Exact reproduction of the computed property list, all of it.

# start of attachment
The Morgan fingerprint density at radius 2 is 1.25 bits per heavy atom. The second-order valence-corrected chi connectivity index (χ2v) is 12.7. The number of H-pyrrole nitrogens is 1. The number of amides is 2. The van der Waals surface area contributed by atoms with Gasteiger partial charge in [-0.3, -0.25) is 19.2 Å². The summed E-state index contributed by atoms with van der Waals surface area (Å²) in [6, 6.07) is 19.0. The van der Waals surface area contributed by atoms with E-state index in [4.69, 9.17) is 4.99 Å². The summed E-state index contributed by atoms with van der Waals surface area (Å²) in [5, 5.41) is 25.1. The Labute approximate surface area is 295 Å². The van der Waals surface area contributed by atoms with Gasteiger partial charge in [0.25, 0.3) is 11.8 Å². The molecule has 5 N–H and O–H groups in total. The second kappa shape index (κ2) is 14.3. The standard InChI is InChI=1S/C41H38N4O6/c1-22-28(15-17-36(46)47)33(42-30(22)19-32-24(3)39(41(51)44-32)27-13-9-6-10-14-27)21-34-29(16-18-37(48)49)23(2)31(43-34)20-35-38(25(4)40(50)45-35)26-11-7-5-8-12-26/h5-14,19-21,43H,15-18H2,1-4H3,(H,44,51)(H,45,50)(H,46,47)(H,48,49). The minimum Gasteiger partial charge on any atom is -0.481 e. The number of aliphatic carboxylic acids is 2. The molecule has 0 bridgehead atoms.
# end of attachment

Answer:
The Morgan fingerprint density at radius 2 is 1.25 bits per heavy atom. The second-order valence-corrected chi connectivity index (χ2v) is 12.7. The number of H-pyrrole nitrogens is 1. The number of amides is 2. The van der Waals surface area contributed by atoms with Gasteiger partial charge in [-0.3, -0.25) is 19.2 Å². The summed E-state index contributed by atoms with van der Waals surface area (Å²) in [6, 6.07) is 19.0. The van der Waals surface area contributed by atoms with E-state index in [4.69, 9.17) is 4.99 Å². The summed E-state index contributed by atoms with van der Waals surface area (Å²) in [5, 5.41) is 25.1. The Labute approximate surface area is 295 Å². The van der Waals surface area contributed by atoms with Gasteiger partial charge in [0.25, 0.3) is 11.8 Å². The molecule has 5 N–H and O–H groups in total. The second kappa shape index (κ2) is 14.3. The standard InChI is InChI=1S/C41H38N4O6/c1-22-28(15-17-36(46)47)33(42-30(22)19-32-24(3)39(41(51)44-32)27-13-9-6-10-14-27)21-34-29(16-18-37(48)49)23(2)31(43-34)20-35-38(25(4)40(50)45-35)26-11-7-5-8-12-26/h5-14,19-21,43H,15-18H2,1-4H3,(H,44,51)(H,45,50)(H,46,47)(H,48,49). The minimum Gasteiger partial charge on any atom is -0.481 e. The number of aliphatic carboxylic acids is 2. The molecule has 0 bridgehead atoms.